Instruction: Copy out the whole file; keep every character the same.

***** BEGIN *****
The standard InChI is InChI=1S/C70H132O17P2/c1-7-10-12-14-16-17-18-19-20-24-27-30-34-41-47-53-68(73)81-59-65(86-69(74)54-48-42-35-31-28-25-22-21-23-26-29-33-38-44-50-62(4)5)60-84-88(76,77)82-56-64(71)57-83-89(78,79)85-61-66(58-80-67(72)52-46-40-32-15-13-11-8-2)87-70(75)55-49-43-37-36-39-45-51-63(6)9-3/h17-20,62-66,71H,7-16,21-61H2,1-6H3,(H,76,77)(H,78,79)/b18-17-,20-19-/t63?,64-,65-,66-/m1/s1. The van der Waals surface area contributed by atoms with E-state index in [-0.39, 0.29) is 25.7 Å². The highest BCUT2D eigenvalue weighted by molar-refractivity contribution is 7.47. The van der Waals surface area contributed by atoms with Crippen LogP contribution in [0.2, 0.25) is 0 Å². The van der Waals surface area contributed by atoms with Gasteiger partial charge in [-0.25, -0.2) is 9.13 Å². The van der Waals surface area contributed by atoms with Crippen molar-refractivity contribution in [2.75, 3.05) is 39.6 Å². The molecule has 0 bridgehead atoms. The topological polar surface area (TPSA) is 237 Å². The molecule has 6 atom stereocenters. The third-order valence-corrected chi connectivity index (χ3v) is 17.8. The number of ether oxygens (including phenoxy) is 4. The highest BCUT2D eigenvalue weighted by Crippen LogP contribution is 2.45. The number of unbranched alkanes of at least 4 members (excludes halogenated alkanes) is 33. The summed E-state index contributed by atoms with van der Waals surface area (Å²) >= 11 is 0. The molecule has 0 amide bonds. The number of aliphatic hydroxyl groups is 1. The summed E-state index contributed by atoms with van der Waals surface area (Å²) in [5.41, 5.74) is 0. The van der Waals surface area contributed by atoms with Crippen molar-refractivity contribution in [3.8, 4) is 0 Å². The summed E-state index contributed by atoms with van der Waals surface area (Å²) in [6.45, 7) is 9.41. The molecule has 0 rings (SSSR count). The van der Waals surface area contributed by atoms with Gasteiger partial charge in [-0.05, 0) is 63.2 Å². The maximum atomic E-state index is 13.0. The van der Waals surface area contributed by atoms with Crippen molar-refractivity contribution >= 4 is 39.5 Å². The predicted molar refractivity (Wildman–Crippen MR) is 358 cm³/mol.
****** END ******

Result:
The standard InChI is InChI=1S/C70H132O17P2/c1-7-10-12-14-16-17-18-19-20-24-27-30-34-41-47-53-68(73)81-59-65(86-69(74)54-48-42-35-31-28-25-22-21-23-26-29-33-38-44-50-62(4)5)60-84-88(76,77)82-56-64(71)57-83-89(78,79)85-61-66(58-80-67(72)52-46-40-32-15-13-11-8-2)87-70(75)55-49-43-37-36-39-45-51-63(6)9-3/h17-20,62-66,71H,7-16,21-61H2,1-6H3,(H,76,77)(H,78,79)/b18-17-,20-19-/t63?,64-,65-,66-/m1/s1. The van der Waals surface area contributed by atoms with E-state index in [-0.39, 0.29) is 25.7 Å². The highest BCUT2D eigenvalue weighted by molar-refractivity contribution is 7.47. The van der Waals surface area contributed by atoms with Crippen LogP contribution in [0.2, 0.25) is 0 Å². The van der Waals surface area contributed by atoms with Gasteiger partial charge in [-0.25, -0.2) is 9.13 Å². The van der Waals surface area contributed by atoms with Crippen molar-refractivity contribution in [2.75, 3.05) is 39.6 Å². The molecule has 0 bridgehead atoms. The topological polar surface area (TPSA) is 237 Å². The molecule has 6 atom stereocenters. The third-order valence-corrected chi connectivity index (χ3v) is 17.8. The number of ether oxygens (including phenoxy) is 4. The highest BCUT2D eigenvalue weighted by Crippen LogP contribution is 2.45. The number of unbranched alkanes of at least 4 members (excludes halogenated alkanes) is 33. The summed E-state index contributed by atoms with van der Waals surface area (Å²) >= 11 is 0. The molecule has 0 amide bonds. The number of aliphatic hydroxyl groups is 1. The summed E-state index contributed by atoms with van der Waals surface area (Å²) in [5.41, 5.74) is 0. The van der Waals surface area contributed by atoms with Crippen molar-refractivity contribution in [3.8, 4) is 0 Å². The summed E-state index contributed by atoms with van der Waals surface area (Å²) in [6.45, 7) is 9.41. The molecule has 0 rings (SSSR count). The van der Waals surface area contributed by atoms with Gasteiger partial charge in [-0.05, 0) is 63.2 Å². The maximum atomic E-state index is 13.0. The van der Waals surface area contributed by atoms with Crippen molar-refractivity contribution >= 4 is 39.5 Å². The predicted molar refractivity (Wildman–Crippen MR) is 358 cm³/mol.